When it comes to germination, following certain steps can help ensure your success. Before planting seeds, you need to make sure your seeds are coming from a trusted source. If you purchased seeds, read the packet to make sure they are not expired. Expired seeds will still germinate, however the rate of success will decrease. For every year the packet is expired, I would estimate 10-20% germination loss. Even up to date seeds will have a small percent of seeds that will not successfully germinate. Do not get discouraged if some of your seeds do not grow. However, using seeds that are not expired is the best way get the most success with germinating. The way you store your seeds can cause seeds to no longer be viable. It is important to not let the stored seeds be exposed to moisture or high temperatures. Dry and cool is the key to seed storage. Keep seeds in a tightly sealed container (mason jars work excellent). Due to reduced humidity and cool temperatures, a refrigerator makes an ideal environment to store seeds.

Watering is an issue with plant growth at all stages, including germination. Overwatering seeds can lead to seeds being washed away, mold and fungus growth, or even causing the seeds to rot. Underwatering can delay germination or halt it completely. Covering seeds with a plastic lid, a plastic bag, or plastic wrap can help keep moisture in and keep them from drying out during the germination process. If you use some sort of cover, remove it as soon as seedlings emerge. To avoid overwatering, never water your growing media more than the consistency of a rung out sponge. Make sure your seed starting containers have drainage. Using a mister can help keep you from overwatering. Air circulation is also important to help keep mold and fungal issues from occurring. Having a fan on can help improve air flow, just be careful to not let it dry your seeds out.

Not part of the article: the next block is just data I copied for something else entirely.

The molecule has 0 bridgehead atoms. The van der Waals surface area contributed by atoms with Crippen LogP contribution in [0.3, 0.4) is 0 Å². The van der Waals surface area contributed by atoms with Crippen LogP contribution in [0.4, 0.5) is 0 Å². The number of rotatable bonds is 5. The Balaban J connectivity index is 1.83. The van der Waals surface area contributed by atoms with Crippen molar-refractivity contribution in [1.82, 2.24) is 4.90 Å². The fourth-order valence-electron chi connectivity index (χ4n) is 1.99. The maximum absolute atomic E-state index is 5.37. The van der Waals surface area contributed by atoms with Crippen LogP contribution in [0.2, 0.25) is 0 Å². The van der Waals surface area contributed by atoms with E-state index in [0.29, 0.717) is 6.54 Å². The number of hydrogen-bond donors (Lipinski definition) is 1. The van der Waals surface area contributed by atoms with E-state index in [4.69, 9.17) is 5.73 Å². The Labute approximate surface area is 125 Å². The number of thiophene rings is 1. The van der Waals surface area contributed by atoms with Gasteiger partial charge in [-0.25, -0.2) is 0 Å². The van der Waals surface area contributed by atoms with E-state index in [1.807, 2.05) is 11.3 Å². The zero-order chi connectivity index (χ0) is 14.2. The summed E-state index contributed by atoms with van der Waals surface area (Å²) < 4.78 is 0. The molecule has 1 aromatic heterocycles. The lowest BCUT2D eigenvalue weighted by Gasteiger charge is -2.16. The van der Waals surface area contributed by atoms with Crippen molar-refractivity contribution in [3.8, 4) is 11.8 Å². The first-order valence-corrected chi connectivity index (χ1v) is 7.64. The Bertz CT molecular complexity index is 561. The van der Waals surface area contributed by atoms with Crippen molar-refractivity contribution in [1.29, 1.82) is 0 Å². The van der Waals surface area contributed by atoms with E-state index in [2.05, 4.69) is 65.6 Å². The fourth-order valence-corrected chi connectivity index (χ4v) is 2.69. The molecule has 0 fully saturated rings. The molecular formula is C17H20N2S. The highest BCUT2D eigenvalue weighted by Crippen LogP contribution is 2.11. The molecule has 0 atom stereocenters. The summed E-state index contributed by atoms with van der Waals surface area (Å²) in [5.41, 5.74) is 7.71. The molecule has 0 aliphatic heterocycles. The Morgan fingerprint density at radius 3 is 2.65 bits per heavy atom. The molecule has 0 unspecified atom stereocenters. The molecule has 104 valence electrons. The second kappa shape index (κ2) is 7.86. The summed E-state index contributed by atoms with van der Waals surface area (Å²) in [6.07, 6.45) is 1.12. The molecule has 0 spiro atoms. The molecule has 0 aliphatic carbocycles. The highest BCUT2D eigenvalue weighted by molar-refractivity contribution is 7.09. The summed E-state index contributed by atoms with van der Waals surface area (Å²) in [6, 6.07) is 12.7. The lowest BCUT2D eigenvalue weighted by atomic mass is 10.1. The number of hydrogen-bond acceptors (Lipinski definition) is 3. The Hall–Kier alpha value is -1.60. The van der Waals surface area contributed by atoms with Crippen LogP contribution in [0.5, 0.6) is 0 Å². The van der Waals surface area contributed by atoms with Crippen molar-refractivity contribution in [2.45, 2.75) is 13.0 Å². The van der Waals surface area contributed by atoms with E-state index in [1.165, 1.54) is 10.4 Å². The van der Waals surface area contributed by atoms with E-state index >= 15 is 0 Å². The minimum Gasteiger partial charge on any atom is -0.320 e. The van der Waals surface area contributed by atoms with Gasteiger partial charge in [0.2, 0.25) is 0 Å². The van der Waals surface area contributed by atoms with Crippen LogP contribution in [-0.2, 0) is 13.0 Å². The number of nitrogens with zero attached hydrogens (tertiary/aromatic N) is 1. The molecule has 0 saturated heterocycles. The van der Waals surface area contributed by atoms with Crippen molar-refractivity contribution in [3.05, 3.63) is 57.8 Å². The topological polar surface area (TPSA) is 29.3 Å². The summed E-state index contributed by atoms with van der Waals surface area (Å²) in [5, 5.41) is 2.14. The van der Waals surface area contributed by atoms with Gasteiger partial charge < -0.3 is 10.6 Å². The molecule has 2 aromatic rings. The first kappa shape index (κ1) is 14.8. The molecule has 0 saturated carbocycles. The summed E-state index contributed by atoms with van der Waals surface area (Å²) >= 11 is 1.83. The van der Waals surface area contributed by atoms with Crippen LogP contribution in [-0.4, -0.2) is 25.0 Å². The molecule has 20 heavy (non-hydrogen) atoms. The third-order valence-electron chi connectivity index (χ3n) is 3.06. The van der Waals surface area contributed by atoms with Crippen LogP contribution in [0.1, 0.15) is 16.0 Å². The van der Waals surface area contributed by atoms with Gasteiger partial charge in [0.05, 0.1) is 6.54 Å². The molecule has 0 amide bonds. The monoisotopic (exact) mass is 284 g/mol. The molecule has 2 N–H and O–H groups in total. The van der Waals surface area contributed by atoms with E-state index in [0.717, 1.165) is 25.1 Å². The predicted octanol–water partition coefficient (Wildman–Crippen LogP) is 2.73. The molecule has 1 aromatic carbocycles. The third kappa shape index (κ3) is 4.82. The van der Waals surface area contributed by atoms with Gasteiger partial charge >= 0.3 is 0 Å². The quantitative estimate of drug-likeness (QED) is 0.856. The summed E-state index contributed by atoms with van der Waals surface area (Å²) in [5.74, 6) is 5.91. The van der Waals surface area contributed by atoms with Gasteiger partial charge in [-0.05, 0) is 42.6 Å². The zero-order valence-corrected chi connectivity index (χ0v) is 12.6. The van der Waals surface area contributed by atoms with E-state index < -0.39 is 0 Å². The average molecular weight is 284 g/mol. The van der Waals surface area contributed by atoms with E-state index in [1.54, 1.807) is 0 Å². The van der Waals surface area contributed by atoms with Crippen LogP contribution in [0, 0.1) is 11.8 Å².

Seedlings become leggy quickly when leaning towards the light or trying to find the light. Having adequate light is important to grow healthy seedlings. If you’re growing in a window, choose a south-facing exposure. Rotate your growing containers regularly to keep plants from leaning towards the light. If seedlings don’t get enough light, they will be leggy and weak. If you’re growing under lights, adjust them so they’re just a few inches above the tops of the seedlings. As seedlings grow, raise the light to avoid burning the plant. Use a timer to keep your lights on for 12-15 hours a day. Keep in mind that seedlings need darkness, too, so they can rest. Patience is very important when germinating seeds. Some seeds take longer to germinate. Environmental factors can delay germination even longer.


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